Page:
Com. v. Billett

Annotate this Case

370 Pa. Superior Ct. 125 (1988)

535 A.2d 1182

COMMONWEALTH of Pennsylvania v. Clarence Lynn BILLETT, Appellant.

Supreme Court of Pennsylvania.

Submitted April 7, 1986.

Filed January 13, 1988.

*126 Lorinda L. Hinch, Assistant Public Defender, Mercer, for appellant.

Samuel J. Orr, IV, District Attorney, Mercer, for Com., appellee.

Before CIRILLO, President Judge, and JOHNSON and HOFFMAN, JJ.

HOFFMAN, Judge:

This is an appeal from the judgment of sentence for receiving stolen property. Appellant contends that (1) the sentencing court erred in including a prior juvenile adjudication of delinquency in its computation of his prior record score for sentencing purposes, and (2) his sentence was excessive. For the reasons that follow, we disallow the appeal in part, and affirm the judgment of sentence.

*127 Appellant entered a plea of guilty to one count of receiving stolen property, 18 Pa.C.S.A. § 3925, a felony of the third degree. Under the Sentencing Guidelines, 204 Pa. Code §§ 303.1-.9, reprinted following 42 Pa.C.S.A. § 9721, this offense carries an offense gravity score of five. See 204 Pa.Code § 303.8. At the time of the instant offense, appellant's prior criminal record included convictions for three felonies and one juvenile adjudication of delinquency for assault with intent to rape. Based on that record, appellant was assigned a prior record score of four. N.T. September 25, 1985 at 9. See 204 Pa.Code § 303.7. He was sentenced to a term of two-to-five-years incarceration, a sentence within the minimum range of the Sentencing Guidelines for an offense gravity score of five and a prior record score of four. See 204 Pa.Code § 303.9(b).[1] His motion to modify his sentence was denied, and this appeal followed.

Both contentions raised in this appeal concern discretionary aspects of sentencing.[2] The requirements of Pa.R.A.P. 2119(f) and Commonwealth v. Tuladziecki, 513 Pa. 508, 522 A.2d 17 (1987) therefore apply. Appellant has failed to include in his brief "a concise statement of the reasons relied upon for allowance of appeal" as required by Rule 2119(f) and Tuladziecki. In Commonwealth v. Krum, 367 Pa.Superior Ct. 511, 533 A.2d 134 (1987), however, this Court, sitting en banc, recently held that an appellant's failure to comply with Rule 2119(f) and Tuladziecki, if not objected to by the appellee, is a waivable procedural violation. *128 Id., 367 Pa.Superior Ct. at 520, 533 A.2d at 138. Here, the Commonwealth has not objected to the Rule 2119(f) defect in appellant's brief. Accordingly, the Commonwealth has waived any claim based on the absence of such a statement. We must therefore proceed to examine each of appellant's sentencing claims and "determine, in [our] own discretion, whether there is a substantial issue requiring [us] to review the discretionary aspects of the sentence imposed by the trial court." Commonwealth v. Krum, supra.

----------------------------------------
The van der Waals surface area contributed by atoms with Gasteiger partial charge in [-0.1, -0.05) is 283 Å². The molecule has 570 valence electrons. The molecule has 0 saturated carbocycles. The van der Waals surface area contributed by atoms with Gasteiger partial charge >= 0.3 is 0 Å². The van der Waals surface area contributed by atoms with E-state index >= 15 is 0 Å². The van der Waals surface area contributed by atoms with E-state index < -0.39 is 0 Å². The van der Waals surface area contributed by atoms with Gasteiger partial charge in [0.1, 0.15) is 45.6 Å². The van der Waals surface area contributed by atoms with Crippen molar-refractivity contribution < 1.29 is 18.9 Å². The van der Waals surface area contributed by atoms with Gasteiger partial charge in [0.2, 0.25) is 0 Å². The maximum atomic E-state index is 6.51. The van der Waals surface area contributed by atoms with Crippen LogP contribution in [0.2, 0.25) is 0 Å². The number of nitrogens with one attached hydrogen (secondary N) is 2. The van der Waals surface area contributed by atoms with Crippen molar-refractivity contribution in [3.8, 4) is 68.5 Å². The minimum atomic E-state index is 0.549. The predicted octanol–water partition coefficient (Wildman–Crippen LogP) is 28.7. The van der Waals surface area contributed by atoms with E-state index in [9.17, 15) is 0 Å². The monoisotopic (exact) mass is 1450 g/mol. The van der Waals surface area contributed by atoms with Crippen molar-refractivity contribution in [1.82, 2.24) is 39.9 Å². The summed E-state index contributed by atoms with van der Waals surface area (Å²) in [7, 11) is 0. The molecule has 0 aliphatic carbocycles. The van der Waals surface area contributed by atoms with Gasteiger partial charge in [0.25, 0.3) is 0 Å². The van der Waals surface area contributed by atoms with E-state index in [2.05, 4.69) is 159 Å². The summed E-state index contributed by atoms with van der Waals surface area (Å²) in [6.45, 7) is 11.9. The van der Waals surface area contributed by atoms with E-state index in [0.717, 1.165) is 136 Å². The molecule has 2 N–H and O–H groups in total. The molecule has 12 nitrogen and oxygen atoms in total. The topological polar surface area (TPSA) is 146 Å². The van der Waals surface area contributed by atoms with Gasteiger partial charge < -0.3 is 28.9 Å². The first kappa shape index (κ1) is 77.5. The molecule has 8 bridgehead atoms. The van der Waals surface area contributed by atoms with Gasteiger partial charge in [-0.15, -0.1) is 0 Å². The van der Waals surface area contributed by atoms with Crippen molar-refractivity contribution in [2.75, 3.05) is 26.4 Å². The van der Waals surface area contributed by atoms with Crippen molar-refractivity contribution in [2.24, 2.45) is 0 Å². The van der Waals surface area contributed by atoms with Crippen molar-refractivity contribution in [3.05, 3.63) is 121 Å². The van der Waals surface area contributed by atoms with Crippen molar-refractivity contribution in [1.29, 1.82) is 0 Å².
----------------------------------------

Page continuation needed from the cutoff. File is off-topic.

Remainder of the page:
Appellant first contends that § 303.7(b) of the Sentencing Guidelines is contrary to the legislation authorizing the creation of the guidelines, see 42 Pa.C.S.A. § 2154(2), because it requires a sentencing court to consider certain juvenile adjudications of delinquency in computing a defendant's prior record score. In Commonwealth v. Tilghman, 366 Pa.Superior Ct. 328, 531 A.2d 441 (1987) (en banc), our Court recently concluded that this type of claim presents a substantial question that the sentence imposed is inappropriate. Id., 366 Pa.Superior Ct. at 333-334, 531 A.2d at 443-44. Accordingly, we grant the petition for allowance of appeal as to this issue and turn to the merits of the claim.